Center for Food Integrity CEO Charlie Arnot sat down with Food, Inc. director/producer Robert Kenner at the 2009 Food System Summit Oct. 6-7 and asked questions that were presented by the audience. What follows are a few of the Q&As that demonstrated the lack of knowledge and different perspectives that went into making the film.
Charlie Arnot: Ninety-eight percent of farms in
Robert Kenner: It’s harder to farm unless you are a huge food producer. One of the things that is lost is we don’t have integrated farms; we no longer have animals on the farm. It costs more to raise a pig on a diversified farm than someone who buys subsidized corn feed. If the government is supporting the industrial system, the question is, is the industrial system sustainable? It takes a lot of oil to run the system.
We can produce more food in a CAFO operation, but can we feed the world with more organic type farms? I don’t know the answer to that. The danger of industrial operations is based on gasoline and pollution.
Arnot: You raised a lot of questions but didn’t offer solutions.
Arnot: Farming has become industrialized, capital intensive, has industrialization become bad or wrong for society?
Arnot: Sustainability is a hard term to define. What is your working definition?
Another farm we went to did not have much topsoil. What are we doing to the earth and water systems and the oil? What is it doing to people’s children? There are also abuses to workers who are growing this food and most of them are illegal. I don’t think the American public cares as much as I do, but they care about sustainability and health.
Arnot: In obesity and diabetes what is the role of personal responsibility vs. food system choices? How does that play into policy?
Arnot: What is driving the attack on the food system? What happened and why are people coming after the food system?
We wanted to reach out to people who hadn’t thought about food. TIME ran a cover story on it. I don’t have solutions, but hopefully people will work with industrial groups to find out how to produce food in sustainable ways.
Arnot: There are a lot of mainstream producers but you only featured larger intensive operations. Was there an effort to reach out to try to reach the mainstream producers instead of just the industrial ones?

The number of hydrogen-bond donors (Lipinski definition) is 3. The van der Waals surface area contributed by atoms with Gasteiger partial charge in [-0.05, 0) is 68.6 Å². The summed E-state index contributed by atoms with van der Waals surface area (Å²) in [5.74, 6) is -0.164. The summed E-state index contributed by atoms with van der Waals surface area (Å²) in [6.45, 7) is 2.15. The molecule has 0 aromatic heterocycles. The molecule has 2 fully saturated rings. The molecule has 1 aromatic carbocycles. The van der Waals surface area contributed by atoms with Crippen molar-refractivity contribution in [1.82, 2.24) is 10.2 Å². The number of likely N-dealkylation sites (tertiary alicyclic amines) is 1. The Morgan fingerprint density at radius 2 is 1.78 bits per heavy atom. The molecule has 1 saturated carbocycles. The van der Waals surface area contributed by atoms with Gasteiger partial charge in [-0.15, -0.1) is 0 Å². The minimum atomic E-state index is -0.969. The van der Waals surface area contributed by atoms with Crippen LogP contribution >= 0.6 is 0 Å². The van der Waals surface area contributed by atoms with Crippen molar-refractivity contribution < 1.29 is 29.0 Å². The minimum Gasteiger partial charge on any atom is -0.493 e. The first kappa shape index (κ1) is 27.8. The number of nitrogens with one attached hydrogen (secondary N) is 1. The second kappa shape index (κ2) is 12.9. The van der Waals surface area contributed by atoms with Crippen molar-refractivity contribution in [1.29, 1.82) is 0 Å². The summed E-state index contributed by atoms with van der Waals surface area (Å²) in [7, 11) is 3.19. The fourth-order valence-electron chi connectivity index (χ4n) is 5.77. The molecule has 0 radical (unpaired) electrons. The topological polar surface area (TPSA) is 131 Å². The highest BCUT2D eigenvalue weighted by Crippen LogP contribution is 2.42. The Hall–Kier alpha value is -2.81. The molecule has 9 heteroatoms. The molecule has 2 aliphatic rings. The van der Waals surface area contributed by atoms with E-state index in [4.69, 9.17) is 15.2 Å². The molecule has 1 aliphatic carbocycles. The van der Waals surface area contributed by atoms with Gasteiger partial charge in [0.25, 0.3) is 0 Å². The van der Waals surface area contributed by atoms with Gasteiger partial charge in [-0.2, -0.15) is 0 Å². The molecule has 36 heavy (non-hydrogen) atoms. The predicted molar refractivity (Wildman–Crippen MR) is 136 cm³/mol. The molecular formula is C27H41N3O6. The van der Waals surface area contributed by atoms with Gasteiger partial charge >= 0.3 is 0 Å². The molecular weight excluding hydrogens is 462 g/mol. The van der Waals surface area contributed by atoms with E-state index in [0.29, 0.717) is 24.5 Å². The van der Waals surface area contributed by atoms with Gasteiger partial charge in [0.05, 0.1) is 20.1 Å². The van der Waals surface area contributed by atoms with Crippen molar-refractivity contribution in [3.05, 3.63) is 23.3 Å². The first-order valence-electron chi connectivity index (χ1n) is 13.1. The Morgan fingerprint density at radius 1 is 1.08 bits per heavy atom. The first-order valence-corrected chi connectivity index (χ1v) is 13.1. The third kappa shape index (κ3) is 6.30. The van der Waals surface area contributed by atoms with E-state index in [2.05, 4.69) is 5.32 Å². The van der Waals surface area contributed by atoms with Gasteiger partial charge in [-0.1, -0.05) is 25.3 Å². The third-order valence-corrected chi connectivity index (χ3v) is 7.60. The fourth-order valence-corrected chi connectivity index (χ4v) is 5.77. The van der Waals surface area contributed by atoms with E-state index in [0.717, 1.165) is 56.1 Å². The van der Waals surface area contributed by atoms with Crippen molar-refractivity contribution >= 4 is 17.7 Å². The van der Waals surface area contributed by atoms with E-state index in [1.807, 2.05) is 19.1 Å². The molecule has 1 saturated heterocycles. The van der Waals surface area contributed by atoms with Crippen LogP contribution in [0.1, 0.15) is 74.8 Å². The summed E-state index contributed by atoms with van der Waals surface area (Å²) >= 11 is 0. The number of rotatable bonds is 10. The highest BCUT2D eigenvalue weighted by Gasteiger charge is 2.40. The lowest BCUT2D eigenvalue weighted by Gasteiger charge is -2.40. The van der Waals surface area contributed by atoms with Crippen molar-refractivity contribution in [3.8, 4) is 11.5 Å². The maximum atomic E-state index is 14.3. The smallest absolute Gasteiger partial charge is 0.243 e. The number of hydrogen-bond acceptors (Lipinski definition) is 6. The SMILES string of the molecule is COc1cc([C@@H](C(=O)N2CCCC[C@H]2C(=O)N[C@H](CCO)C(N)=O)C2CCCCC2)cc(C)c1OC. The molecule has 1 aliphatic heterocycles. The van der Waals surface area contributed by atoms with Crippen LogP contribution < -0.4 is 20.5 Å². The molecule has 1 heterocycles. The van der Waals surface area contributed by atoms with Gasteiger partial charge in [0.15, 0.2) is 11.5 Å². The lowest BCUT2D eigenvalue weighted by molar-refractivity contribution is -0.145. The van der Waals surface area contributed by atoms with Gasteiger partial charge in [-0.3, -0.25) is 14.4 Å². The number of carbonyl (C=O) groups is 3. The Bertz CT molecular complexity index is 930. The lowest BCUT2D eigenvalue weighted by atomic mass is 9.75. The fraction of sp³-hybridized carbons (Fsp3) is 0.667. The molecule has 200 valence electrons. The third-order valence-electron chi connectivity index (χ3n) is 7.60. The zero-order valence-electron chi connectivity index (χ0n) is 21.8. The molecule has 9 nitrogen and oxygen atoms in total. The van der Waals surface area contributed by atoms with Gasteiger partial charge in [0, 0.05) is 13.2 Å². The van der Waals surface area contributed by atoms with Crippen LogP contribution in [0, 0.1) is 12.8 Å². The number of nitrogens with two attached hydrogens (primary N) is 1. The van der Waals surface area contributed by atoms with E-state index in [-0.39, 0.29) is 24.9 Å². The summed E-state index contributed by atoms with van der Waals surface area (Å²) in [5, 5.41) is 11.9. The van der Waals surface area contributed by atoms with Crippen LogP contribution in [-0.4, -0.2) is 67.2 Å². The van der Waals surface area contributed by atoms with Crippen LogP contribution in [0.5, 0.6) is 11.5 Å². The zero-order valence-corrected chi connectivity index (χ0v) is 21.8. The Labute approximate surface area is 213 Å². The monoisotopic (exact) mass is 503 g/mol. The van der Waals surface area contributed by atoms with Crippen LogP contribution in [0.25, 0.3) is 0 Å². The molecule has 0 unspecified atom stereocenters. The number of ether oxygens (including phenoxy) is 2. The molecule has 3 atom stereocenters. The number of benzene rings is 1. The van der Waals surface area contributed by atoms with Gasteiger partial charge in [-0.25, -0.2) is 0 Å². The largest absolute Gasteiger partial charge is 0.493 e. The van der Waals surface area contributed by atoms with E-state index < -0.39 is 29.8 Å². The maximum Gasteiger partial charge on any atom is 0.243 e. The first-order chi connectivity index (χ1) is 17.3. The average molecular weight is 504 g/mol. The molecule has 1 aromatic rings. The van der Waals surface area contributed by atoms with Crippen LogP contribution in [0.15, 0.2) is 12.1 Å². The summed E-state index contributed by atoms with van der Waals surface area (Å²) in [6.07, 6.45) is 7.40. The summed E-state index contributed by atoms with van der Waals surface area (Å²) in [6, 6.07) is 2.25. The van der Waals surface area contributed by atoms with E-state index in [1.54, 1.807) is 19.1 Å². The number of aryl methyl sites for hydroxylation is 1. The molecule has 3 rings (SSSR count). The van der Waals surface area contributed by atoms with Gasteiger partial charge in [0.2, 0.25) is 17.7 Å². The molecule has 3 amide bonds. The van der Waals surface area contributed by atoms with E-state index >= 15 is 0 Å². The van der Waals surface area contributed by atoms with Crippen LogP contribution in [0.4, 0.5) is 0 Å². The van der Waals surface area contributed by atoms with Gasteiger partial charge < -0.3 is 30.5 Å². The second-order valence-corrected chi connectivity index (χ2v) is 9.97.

Arnot: Will there be a Food, Inc., 2? And what will its message be?
Arnot:: There is a lot of anxiety in people in the ag business. Did they overreact and what should the next step be to reconnect?
Arnot: In the film you say consumers vote three times a day. Are they already voting because they are comfortable or are they unaware?
An Inconvenient Truth came 25 years after the first Earth Day. People hadn’t been thinking about food. Fast Food Nation came out eight years ago. Michael Pollan’s book came out three years ago. It’s a really big market that is growing. It’s a fascinating subject and will continue to grow exponentially.
Arnot: You expressed concerns about a monoculture. A lot of other sectors have become industrialized and are monocultures. Take Southwest Airlines who do one thing with all the same kind of planes for efficiency. Why should the food system or agriculture be held to a different standard?
Arnot: If you could boil it down into three common concerns or overriding issues and big major themes driving the movement, what are they?
Arnot: You can choose to eat three meals a day of whatever you want. How should policy, the market and personal responsibility make decisions?
Arnot: Can less intensive agriculture feed a growing population globally?
Arnot: Was any funding for the movie provided by activists groups?
Arnot: There is a frustration by folks who are promoting and producing good food. Do you have suggestions for them to better tell their story?